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Vintage Fulton Tool Company Transitional Jointer Plane, 26 inch. This is a good user plane. Bottom and sides were jointed, not much patina is left on sides and bottom. A piece of ebony has been inlayed to close the mouth, finish work on mouth has not been completed. 85% of japanning remains on metal parts. Knob is in good condition, tote has some dings, patina remains on top and ends of plane. No manufacture mark on plane body, Fulton Tool Co. is on the 2 5/8" wide plane iron which still has plenty of length for use and no pitting. Light pitting on plane cap. This plane needs a good home! Please direct any questions to email@example.com
A customer brought in this Epiphone Zephyr Emperor Regent without the original New York Pickups. Having rewound some in the past I have an understanding about how they are constructed. The owner wanted to try something different so I made a set of traditional single coil bar pickups in the same type of mounting rings as the originals. I milled delrin bobbins to surround the steel bars and used rare earth magnets. The covers are bent brass. Shaping the mounting rings was a challenge due to the curvature of the top.
The post Custom Pickups for Epiphone Zephyr Emperor Regent Varitone appeared first on James Roadman Instrument Repair.
On the bench is a curly walnut dulcimer having its head attached with hide glue.
It is important to attach a head onto a dulcimer, because if you don’t, it will go searching the night to find a head and the one it chooses could be YOUR HEAD!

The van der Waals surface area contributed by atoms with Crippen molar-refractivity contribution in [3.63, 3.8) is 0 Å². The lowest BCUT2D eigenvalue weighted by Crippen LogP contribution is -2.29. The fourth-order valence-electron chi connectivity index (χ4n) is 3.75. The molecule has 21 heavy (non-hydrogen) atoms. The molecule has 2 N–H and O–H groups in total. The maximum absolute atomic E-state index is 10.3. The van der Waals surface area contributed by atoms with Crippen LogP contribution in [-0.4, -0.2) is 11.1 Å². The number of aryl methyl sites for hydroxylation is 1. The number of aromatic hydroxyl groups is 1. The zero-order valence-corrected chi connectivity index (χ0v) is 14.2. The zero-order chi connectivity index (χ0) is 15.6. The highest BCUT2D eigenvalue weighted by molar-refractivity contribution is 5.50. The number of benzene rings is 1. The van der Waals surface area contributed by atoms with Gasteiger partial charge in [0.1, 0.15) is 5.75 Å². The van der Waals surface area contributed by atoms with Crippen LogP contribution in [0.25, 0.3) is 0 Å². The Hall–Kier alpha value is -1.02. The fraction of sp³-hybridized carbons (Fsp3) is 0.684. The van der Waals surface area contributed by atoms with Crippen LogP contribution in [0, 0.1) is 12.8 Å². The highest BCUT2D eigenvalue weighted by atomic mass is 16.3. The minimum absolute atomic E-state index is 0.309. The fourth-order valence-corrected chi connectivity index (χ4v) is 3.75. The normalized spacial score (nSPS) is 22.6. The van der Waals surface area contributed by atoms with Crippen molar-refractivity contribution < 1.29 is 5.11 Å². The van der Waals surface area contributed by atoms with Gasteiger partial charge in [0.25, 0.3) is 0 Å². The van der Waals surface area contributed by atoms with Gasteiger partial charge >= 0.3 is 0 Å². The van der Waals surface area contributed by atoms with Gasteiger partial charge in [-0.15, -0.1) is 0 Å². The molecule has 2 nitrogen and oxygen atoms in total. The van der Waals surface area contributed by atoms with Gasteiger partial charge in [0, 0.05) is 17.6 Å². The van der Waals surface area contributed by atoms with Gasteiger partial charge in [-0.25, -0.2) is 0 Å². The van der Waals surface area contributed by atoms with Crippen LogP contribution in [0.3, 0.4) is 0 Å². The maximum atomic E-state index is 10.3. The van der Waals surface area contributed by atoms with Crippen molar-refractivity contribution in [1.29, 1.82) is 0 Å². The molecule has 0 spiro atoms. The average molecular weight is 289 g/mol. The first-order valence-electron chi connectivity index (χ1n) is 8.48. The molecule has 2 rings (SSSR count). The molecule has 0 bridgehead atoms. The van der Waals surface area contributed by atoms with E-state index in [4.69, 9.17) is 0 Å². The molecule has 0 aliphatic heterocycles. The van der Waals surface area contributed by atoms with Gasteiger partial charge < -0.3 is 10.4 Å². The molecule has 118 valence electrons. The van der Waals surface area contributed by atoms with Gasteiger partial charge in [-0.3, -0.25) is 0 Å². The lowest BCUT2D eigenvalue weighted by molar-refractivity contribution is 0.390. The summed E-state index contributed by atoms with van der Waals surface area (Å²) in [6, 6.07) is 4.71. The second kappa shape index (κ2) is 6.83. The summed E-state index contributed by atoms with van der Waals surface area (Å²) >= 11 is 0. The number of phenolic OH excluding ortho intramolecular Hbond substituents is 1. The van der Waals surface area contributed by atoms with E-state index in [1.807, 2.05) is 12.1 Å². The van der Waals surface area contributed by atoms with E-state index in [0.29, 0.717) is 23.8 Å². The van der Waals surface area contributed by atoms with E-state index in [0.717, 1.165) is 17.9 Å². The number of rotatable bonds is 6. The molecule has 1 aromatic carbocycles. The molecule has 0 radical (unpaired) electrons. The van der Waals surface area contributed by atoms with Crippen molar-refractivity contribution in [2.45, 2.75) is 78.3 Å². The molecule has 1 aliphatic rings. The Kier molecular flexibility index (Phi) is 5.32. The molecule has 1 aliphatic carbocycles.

But I digress.
This dulcimer is one of three I am currently working on. The other two dulcimers are ready for final preparation before receiving the finish and tomorrow this dulcimer will be ready to join them.
I wait until I have 3 or 4 dulcimers ready to go through the finishing process at the same time. I put the woodworking tools away, clean the shop, and dedicate the space to finish work for about a week.
After all coats of finish are applied the dulcimers hang on the wall for several days so the finish can further cure before being rubbed out.
While the finish is curing I start work on the next 3 or 4 dulcimers.
Lather, rinse, repeat.
You can see my work in progress by following me on Instagram.
I have decided to take a break from taking advance orders for custom dulcimers.
Five years ago about half my dulcimers were sold before I made them. Someone would choose from various options I offer and give me a deposit to begin making their dulcimer. I prioritized these custom orders and built them in the order they were received.
While building these custom dulcimers I also had time to build dulcimers that were not already sold. I usually had three to five dulcimers on hand for sale.
Five years ago I suddenly had to deal with some serious lower back issues that added unexpected flavor and color to my life. It has been an interesting journey and it is not yet over.
I am currently able to work in the shop about one-third the amount of time I would prefer to be working. Some days or weeks I am able to work more, some less, some not at all, but it averages out to working about a third of the time I used to.